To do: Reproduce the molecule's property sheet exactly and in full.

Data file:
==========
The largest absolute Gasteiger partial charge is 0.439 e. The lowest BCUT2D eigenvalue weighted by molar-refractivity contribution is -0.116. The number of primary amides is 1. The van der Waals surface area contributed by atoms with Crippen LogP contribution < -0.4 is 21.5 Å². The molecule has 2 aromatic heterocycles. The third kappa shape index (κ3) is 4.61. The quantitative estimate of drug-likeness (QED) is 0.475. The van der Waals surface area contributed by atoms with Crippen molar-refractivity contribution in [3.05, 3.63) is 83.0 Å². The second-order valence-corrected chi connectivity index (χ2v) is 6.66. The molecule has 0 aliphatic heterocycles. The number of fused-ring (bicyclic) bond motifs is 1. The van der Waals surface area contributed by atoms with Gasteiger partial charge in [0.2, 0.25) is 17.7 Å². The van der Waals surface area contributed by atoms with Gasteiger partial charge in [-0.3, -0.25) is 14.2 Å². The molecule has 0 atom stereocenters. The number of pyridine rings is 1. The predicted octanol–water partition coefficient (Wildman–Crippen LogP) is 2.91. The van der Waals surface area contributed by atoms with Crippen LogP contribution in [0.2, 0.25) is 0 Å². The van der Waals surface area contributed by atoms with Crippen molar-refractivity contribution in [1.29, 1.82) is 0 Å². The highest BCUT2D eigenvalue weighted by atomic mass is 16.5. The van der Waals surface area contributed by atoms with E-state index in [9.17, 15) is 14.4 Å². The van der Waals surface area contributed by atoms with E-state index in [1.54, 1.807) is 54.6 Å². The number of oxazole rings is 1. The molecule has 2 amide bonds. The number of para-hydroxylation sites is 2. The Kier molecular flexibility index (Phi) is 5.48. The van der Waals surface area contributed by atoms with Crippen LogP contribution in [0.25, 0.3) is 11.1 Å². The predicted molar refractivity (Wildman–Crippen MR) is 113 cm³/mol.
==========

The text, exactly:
The largest absolute Gasteiger partial charge is 0.439 e. The lowest BCUT2D eigenvalue weighted by molar-refractivity contribution is -0.116. The number of primary amides is 1. The van der Waals surface area contributed by atoms with Crippen LogP contribution < -0.4 is 21.5 Å². The molecule has 2 aromatic heterocycles. The third kappa shape index (κ3) is 4.61. The quantitative estimate of drug-likeness (QED) is 0.475. The van der Waals surface area contributed by atoms with Crippen molar-refractivity contribution in [3.05, 3.63) is 83.0 Å². The second-order valence-corrected chi connectivity index (χ2v) is 6.66. The molecule has 0 aliphatic heterocycles. The number of fused-ring (bicyclic) bond motifs is 1. The van der Waals surface area contributed by atoms with Gasteiger partial charge in [0.2, 0.25) is 17.7 Å². The van der Waals surface area contributed by atoms with Gasteiger partial charge in [-0.3, -0.25) is 14.2 Å². The molecule has 0 atom stereocenters. The number of pyridine rings is 1. The predicted octanol–water partition coefficient (Wildman–Crippen LogP) is 2.91. The van der Waals surface area contributed by atoms with Crippen LogP contribution in [0.2, 0.25) is 0 Å². The van der Waals surface area contributed by atoms with Crippen molar-refractivity contribution in [1.29, 1.82) is 0 Å². The highest BCUT2D eigenvalue weighted by atomic mass is 16.5. The van der Waals surface area contributed by atoms with E-state index in [9.17, 15) is 14.4 Å². The van der Waals surface area contributed by atoms with E-state index in [1.54, 1.807) is 54.6 Å². The number of oxazole rings is 1. The molecule has 2 amide bonds. The number of para-hydroxylation sites is 2. The Kier molecular flexibility index (Phi) is 5.48. The van der Waals surface area contributed by atoms with Crippen LogP contribution in [0.25, 0.3) is 11.1 Å². The predicted molar refractivity (Wildman–Crippen MR) is 113 cm³/mol.